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Zane TraceZane's Trace

Zane's Trace was an early road, well, more like an early trail, in the Northwest Territory connecting Wheeling to Limbsville (present-day Maysville) Kentucky which was the northern terminus of a trail coming up from New Orleans.

Zane's Trace was a major trail in early Ohio until after the War of 1812. A "trace" is defined as a visible mark left by the passage of people or vehicle.

After the Revolutionary War Ebenezer Zane realized the need for an overland route because of the extremes and unreliable conditions that plagued Ohio River traffic. At that time, the Ohio River had a much different look than it does today with its numerous locks that stabilize river depths. In the early 1800s the Ohio River was prone to extreme flooding, ice flows and the appearance of massive sandbars that all contributed to the unreliability for regular river traffic.

In 1796, Ebenezer Zane petitioned Congress for permission to build a trail through the Ohio Territory that would be suitable for a horse and rider. In exchange for doing this the federal government would grant him land where the road crossed the Muskingum, Hockhocking (today is the Hocking River), and Scioto Rivers and pay for his surveying costs. The government agreed to the terms and required the trail to be open by January 1, 1797.

As soon as Congress authorized the construction of the road, Ebenezer Zane and his brother Jonathan, along with John McIntire (Ebenezer's brother-in-law) began clearing the land. They often followed existing Indian trails or paths that had also been used by former military expeditions. They did not survey the route, but instead took the path of least resistance, which often meant the trail took the longer route. It was widely believed that a trail would encourage increased trade and settlement in Ohio and further strengthen the federal government's influence on the territory.

When the trace was first completed, it was nothing more than a blazed trail that a rider with a packhorse could traverse. The first attempt at completing the trail were completed in the summer of 1797. Later, in 1803, the brand new Ohio Legislature authorized funds to widen and upgrade Zane's trail.

Ebenezer Zane was granted the rights to sell land at the river crossings and those developments became known as Zanesville, Lancaster and Chillicothe.

Many of the new settlers using the slightly improved route were Germans coming from Pennsylvania. The most widely area these new settlers stopped at was Lancaster which became a distinctively German community with store signs printed in both German and English.

By 1807 homesteaders had settled along almost every mile of Zane's Trace. Most of these homesteaders were farmers who sent most of their crops off to other markets by river using either the Muskingum River in Zanesville, or the Scioto River at Chillicothe, then south to the Ohio and from there to New Orleans.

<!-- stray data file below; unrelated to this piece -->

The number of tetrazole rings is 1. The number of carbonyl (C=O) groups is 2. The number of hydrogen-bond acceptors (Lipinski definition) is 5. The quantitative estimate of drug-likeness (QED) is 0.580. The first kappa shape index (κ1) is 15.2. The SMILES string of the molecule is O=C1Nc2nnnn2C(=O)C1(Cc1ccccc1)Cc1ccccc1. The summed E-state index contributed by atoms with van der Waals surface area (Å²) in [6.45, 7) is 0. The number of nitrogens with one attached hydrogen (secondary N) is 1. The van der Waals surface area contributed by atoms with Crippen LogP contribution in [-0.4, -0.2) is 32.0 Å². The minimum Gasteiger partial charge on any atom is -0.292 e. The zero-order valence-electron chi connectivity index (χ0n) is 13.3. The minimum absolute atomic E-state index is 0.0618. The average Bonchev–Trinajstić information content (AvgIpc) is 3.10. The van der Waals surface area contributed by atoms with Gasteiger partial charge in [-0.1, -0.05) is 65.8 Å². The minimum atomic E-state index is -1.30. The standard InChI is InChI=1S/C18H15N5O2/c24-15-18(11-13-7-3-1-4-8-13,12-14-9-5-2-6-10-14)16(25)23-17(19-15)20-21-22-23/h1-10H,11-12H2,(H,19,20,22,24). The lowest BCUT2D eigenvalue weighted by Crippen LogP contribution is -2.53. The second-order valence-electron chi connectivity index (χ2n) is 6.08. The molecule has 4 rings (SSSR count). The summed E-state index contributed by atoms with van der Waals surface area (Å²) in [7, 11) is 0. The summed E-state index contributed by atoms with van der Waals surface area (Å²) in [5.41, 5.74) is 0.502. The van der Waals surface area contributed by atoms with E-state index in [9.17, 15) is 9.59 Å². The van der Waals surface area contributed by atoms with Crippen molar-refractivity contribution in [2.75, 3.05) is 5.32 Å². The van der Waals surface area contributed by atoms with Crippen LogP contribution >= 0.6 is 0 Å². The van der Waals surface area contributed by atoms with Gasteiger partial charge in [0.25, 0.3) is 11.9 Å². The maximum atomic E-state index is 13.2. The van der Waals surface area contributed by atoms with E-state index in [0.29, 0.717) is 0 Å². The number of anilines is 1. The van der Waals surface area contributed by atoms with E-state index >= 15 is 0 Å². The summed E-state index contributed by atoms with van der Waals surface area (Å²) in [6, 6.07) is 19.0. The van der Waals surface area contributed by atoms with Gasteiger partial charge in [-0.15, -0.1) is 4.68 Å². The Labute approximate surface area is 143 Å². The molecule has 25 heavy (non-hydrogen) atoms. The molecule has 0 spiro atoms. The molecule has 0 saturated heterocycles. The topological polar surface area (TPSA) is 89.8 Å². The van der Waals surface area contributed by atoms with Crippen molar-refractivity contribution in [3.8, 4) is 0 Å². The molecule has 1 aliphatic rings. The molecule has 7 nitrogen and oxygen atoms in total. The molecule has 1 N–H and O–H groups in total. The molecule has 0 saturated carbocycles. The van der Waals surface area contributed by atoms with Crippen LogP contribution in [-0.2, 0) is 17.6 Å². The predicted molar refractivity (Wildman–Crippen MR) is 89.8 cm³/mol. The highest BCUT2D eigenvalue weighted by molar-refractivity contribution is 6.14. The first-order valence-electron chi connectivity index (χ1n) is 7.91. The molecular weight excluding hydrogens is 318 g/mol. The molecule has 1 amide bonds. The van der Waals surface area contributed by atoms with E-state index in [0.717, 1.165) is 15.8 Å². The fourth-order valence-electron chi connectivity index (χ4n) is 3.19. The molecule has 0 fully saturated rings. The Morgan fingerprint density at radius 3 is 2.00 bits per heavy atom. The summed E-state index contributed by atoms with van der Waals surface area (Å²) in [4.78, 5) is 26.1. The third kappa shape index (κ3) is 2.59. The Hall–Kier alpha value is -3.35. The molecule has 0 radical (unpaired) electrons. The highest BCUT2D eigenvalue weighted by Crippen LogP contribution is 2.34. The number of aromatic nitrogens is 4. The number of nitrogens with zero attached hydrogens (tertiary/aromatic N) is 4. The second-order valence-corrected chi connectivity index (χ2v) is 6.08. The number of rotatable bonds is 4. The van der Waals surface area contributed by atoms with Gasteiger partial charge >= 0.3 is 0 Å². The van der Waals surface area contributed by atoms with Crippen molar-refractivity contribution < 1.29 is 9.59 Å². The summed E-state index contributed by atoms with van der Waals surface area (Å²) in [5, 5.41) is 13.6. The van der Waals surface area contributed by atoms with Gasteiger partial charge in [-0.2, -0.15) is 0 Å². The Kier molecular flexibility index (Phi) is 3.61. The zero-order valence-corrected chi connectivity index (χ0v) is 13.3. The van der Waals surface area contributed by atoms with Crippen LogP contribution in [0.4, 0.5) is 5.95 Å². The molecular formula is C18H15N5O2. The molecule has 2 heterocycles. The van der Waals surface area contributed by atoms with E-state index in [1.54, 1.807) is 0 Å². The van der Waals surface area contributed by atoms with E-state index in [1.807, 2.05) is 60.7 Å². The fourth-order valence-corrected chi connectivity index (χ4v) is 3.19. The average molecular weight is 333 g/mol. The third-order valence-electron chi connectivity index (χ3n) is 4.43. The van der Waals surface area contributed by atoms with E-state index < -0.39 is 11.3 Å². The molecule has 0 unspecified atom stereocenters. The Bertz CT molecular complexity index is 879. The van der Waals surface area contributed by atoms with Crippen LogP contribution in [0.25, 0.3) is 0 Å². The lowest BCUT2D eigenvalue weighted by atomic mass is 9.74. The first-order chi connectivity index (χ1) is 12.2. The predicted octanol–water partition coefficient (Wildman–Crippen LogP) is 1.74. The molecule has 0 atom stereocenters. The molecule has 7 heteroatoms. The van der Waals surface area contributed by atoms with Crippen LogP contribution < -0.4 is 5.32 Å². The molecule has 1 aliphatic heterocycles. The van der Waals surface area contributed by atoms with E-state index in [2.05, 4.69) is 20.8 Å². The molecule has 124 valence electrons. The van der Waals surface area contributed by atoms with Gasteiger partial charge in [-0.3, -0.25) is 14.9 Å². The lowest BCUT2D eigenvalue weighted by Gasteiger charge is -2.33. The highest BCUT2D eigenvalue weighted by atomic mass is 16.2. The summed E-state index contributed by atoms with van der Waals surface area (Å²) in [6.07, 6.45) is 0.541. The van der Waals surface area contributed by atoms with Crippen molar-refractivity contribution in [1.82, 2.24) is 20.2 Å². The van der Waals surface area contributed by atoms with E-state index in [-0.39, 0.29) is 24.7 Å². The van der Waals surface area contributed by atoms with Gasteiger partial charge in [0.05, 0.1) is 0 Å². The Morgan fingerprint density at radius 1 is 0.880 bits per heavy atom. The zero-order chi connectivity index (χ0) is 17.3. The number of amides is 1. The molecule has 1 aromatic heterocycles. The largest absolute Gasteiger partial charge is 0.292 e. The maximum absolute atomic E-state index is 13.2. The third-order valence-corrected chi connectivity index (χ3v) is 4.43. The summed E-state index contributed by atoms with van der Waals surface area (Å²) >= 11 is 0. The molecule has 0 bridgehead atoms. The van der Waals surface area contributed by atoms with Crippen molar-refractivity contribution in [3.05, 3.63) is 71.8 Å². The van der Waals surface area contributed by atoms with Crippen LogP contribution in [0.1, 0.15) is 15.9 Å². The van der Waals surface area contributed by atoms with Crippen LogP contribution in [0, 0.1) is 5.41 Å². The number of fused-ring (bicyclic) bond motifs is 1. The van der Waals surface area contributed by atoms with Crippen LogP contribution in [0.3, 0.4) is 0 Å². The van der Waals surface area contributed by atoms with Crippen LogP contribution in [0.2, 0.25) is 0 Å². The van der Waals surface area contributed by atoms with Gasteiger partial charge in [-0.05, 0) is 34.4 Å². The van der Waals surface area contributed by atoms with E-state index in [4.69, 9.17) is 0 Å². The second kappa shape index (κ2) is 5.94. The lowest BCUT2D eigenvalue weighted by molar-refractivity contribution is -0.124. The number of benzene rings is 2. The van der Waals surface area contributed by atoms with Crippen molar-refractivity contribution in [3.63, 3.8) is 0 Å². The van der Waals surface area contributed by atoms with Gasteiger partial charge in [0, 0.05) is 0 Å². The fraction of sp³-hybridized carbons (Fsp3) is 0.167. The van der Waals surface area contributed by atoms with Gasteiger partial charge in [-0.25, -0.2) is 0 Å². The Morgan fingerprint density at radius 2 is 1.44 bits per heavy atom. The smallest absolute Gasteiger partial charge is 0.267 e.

Zane Trace MarkerLike many of the roads used today, early roads were built over existing Indian trails whenever possible. Zane used these same Indian trails as well. He basically cut down trees to make the road that was really just a primitive path. When first completed, the road wasn't even accessible by wagon. It was so narrow and rough that travelers could only travel it either on foot or horseback.

Where the trace crossed larger streams and rivers, Zane was required by his contract with the federal government to build ferries at each of these river crossings. These ferry crossings often became towns, many of which suvived and grew. One such example is Cambridge Ohio.

When Zane reached Wills Creek, it was the first stream his trail had to cross that required a ferry. Soon after setting up the ferry service in the fall of 1797, settlers began to arrive and buy land that surrounded the ferry crossing. Another ferry crossing town was located at the mouth of the Licking River and came to be known as Zanesville, named after Ebenezer Zane.

Those who used Zanes Trace began referring to it by a number of names, including the Wheeling Road, the Wheeling-Limestone Road, or just the Limestone Road, rather than Zane's Trace. As with any road, businesses developed along the way to serve the needs of those traveling the road. This encouraged additional development. Ebenezer Zane founded Wheeling, and also helped settle Lancaster, Ohio.

Zane's Trace and the National Road shared the same route between Wheeling and Zanesville. Today, there is a portion of Zane's Trace between New Concord and Zanesville that can be driven in an automobile except for a section at the Zanesville Airport. The road is narrow and winding, and is an example of what the National Road and Route 40 were like before the modern era of road building that started in the 1930s. Surviving segments have been identified in Belmont, Guernsey and Muskingum Counties.

Ebenezer Zane

Ebenezer Zane was one of 6 children born to William Andrew Zane and his wife, Nancy Ann Nolan. He had four brothers, Silas (born 1745), Andrew (born 1749), Jonathan (born about 1750), and Isaac (born 1753), and one sister, Elizabeth "Betty" (born 1759). Ebenezer Zane married Elizabeth McCulloch.

Elizabeth "Betty" ZaneZane headed west with his brothers Silas and Jonathan Zane from Moorefield and established Fort Fincastle, which was later renamed Fort Henry in 1769 in honor of the American patriot, Patrick Henry.

From 1777 to 1782, during the American Revolution, Zane and his brothers defended Fort Henry against Native American attacks. Zane's sister Elizabeth was celebrated for her courage during one of these Native American attacks: she ran out of the fortress walls to retrieve a badly needed keg of powder. There is a statue dedicated to Betty Zane in Martins Ferry.

Ebenezer Zane died in 1811 and is buried in Martins Ferry along with most of his family.